At the very beginning of the story, the background itself brings us the sad and gloomy atmosphere of the “night express” which “stopped at the small station of Fabriano and continue their journey by the small-fashioned local joining the main line with Sulmona”. Even when the dawn came, it only made the view more clearly for us to see how tragic the passengers became. By using such words like “mourning, moaning, weakly, death-white, shy, uneasy, hide her face”, the author completely directly defined how disastrous their situations even though we readers have not known yet. By accident, all of the passengers “in this stuffy and smoky second-class carriage” were the parents of soldiers who sent to the front in war. Their sons were died or wounded, which made the parents suffered the sadness, loneliness, bitterness and wretchedness inside each of them. Definitely because of suffering from that hurt, the man in the story muttered “Nasty world!” After all the description, we can assume that this partially reflect the feelings of each passengers, whose emotions were tried to be kept inside although they were so enormous to hide. The woman in the story felt so sorry, exhausted and tired to explain to another passenger her own situation. After her husband’s story, the passengers understood and tried to comfort her by telling her their disastrous story. Even each of them had different stories, the main reason led to these bad results was the war. Almost the passengers tried to express their terrible feelings of missing their own sons. Each of them considered their own feelings is the most suffering, most terrible, and the saddest of all. The atmosphere was darker and darker, more stress for everyone. They understood that the more sons died from war, the more they will suffer from it. “A father gives all his love to each one of his children without discrimination, whether it be one or ten, and if I am suffering now for my two sons, I am not suffering half for each of them but double…”
While the passengers were sinking in the their sad feelings and keep moaning about their sadness, there was the voice “Nonsense!” from “a fat, red-faced man with bloodshot eyes of palest gray”. He demonstrated the ideas of thinking about their sons’ deaths. “Our sons are born because… well, because they must be born and when they come to life they take our own life with them”. “Why then, shouldn’t we consider the feelings of our children when they are twenty? Isn’t it natural that at their age they should consider the love for their Country even greater than the love for us?” He suggested the others to accept the fact of the sons’ deaths even though they made them to tolerate. “Now, if one dies young and happy, without having the ugly sides of life, the boredom of it, the pettiness, the bitterness of disillusion… what more can we ask for him?” He indirectly demonstrated the idea that people should stop crying, should laugh and even not wear mourning.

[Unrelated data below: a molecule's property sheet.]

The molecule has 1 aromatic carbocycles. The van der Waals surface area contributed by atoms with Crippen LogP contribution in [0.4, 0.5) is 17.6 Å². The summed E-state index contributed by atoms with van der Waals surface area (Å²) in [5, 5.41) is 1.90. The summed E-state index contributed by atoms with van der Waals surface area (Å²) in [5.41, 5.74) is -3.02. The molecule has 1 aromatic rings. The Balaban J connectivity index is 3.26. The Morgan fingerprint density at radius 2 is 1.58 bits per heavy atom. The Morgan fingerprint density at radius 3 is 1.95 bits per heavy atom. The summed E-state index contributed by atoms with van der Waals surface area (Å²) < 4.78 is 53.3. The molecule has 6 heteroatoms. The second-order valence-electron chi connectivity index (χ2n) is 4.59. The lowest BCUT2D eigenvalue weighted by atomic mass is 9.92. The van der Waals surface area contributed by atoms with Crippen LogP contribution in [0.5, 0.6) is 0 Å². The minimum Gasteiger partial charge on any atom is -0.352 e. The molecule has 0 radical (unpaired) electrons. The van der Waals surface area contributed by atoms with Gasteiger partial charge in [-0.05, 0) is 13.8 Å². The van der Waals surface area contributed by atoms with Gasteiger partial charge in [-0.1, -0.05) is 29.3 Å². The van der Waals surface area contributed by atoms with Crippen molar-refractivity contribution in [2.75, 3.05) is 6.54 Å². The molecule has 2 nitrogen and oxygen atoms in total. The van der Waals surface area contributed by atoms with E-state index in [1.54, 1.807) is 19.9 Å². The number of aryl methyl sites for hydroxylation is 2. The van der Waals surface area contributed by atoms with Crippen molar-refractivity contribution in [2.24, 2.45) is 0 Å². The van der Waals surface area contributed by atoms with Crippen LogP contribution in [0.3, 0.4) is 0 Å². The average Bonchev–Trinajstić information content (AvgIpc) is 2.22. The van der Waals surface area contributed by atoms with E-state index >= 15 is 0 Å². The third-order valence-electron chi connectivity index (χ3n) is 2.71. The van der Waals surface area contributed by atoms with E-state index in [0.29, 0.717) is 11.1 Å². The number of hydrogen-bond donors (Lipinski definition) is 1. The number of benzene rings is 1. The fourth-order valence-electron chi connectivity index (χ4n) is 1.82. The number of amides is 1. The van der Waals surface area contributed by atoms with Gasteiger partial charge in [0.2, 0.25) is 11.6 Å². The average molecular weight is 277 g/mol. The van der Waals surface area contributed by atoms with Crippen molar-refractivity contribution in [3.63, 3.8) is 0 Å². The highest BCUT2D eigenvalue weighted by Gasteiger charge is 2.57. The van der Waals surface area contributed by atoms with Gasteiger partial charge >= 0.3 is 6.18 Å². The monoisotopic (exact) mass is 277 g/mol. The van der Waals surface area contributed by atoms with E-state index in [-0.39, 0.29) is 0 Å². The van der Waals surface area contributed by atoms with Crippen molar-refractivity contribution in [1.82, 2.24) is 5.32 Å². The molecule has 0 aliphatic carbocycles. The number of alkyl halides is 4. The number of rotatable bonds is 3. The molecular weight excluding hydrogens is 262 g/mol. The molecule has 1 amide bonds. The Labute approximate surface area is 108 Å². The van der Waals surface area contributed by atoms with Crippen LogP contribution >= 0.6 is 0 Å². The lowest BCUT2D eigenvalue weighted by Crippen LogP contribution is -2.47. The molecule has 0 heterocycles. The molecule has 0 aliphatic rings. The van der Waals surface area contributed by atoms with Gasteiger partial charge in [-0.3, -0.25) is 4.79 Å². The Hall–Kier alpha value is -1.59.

The passengers seemed to agree with the fat man and became to calm down. “Then suddenly, just as if she had heard nothing if what had been said and almost as if waking up from a dream, she turned to the old man, asking him: “Then… is your son really dead?” The accidental question seemed to be harmless but completely changed the motions of the fat man. It seemed that he tried to cover the deepest wounds but the woman’s question torn them apart. He tried to pretend that he did not feel bad about his son’s death, even pretended that his son was still alive and would come home with him after war. “The old man, too, turned to look at her, fixing his great, bulging, horribly watery light gray eyes, deep in her face. For some little time he tried to answer, but words failed him. He looked and looked at her, almost as if only then – at that silly, incongruous question – he had suddenly realized at last that his son was really dead – gone for ever – for ever. His face contracted, became horribly distorted, then he snatched in haste a handkerchief from his pocket and, to the amazement of everyone, broke into harrowing, heart-rending, uncontrollable sobs”.